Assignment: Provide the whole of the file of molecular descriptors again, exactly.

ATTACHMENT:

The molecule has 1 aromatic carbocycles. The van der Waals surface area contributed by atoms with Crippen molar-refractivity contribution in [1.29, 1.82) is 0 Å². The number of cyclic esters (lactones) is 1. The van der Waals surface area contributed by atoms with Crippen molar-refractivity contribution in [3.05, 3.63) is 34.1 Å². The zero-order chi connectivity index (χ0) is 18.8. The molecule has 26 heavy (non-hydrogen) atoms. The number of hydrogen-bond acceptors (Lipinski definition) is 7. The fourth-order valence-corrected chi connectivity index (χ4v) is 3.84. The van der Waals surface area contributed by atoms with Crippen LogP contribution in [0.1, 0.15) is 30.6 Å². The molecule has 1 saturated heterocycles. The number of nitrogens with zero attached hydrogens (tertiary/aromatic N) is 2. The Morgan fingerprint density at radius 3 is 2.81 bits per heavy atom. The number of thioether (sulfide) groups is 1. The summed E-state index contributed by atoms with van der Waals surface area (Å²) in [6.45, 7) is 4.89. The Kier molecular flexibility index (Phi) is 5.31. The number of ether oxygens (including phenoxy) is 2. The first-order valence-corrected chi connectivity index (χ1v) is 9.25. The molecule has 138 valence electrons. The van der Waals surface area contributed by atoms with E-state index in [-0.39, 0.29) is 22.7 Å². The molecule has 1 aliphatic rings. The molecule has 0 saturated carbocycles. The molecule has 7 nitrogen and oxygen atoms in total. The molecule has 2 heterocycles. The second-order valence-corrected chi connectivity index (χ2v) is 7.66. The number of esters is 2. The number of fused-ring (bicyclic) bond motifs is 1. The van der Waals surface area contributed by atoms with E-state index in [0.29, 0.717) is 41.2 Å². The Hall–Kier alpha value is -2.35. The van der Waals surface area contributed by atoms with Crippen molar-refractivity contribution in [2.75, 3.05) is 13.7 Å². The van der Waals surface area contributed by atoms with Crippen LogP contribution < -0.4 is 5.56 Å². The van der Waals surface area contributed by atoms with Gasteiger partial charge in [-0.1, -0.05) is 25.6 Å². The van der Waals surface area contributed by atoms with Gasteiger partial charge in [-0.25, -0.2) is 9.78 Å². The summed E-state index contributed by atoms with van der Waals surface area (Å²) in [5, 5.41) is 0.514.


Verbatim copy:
The molecule has 1 aromatic carbocycles. The van der Waals surface area contributed by atoms with Crippen molar-refractivity contribution in [1.29, 1.82) is 0 Å². The number of cyclic esters (lactones) is 1. The van der Waals surface area contributed by atoms with Crippen molar-refractivity contribution in [3.05, 3.63) is 34.1 Å². The zero-order chi connectivity index (χ0) is 18.8. The molecule has 26 heavy (non-hydrogen) atoms. The number of hydrogen-bond acceptors (Lipinski definition) is 7. The fourth-order valence-corrected chi connectivity index (χ4v) is 3.84. The van der Waals surface area contributed by atoms with Crippen LogP contribution in [0.1, 0.15) is 30.6 Å². The molecule has 1 saturated heterocycles. The number of nitrogens with zero attached hydrogens (tertiary/aromatic N) is 2. The Morgan fingerprint density at radius 3 is 2.81 bits per heavy atom. The number of thioether (sulfide) groups is 1. The summed E-state index contributed by atoms with van der Waals surface area (Å²) in [6.45, 7) is 4.89. The Kier molecular flexibility index (Phi) is 5.31. The number of ether oxygens (including phenoxy) is 2. The first-order valence-corrected chi connectivity index (χ1v) is 9.25. The molecule has 138 valence electrons. The van der Waals surface area contributed by atoms with E-state index in [-0.39, 0.29) is 22.7 Å². The molecule has 1 aliphatic rings. The molecule has 0 saturated carbocycles. The molecule has 7 nitrogen and oxygen atoms in total. The molecule has 2 heterocycles. The second-order valence-corrected chi connectivity index (χ2v) is 7.66. The number of esters is 2. The number of fused-ring (bicyclic) bond motifs is 1. The van der Waals surface area contributed by atoms with E-state index in [0.29, 0.717) is 41.2 Å². The Hall–Kier alpha value is -2.35. The van der Waals surface area contributed by atoms with Crippen molar-refractivity contribution in [2.75, 3.05) is 13.7 Å². The van der Waals surface area contributed by atoms with Crippen LogP contribution < -0.4 is 5.56 Å². The van der Waals surface area contributed by atoms with Gasteiger partial charge in [-0.1, -0.05) is 25.6 Å². The van der Waals surface area contributed by atoms with Gasteiger partial charge in [-0.25, -0.2) is 9.78 Å². The summed E-state index contributed by atoms with van der Waals surface area (Å²) in [5, 5.41) is 0.514.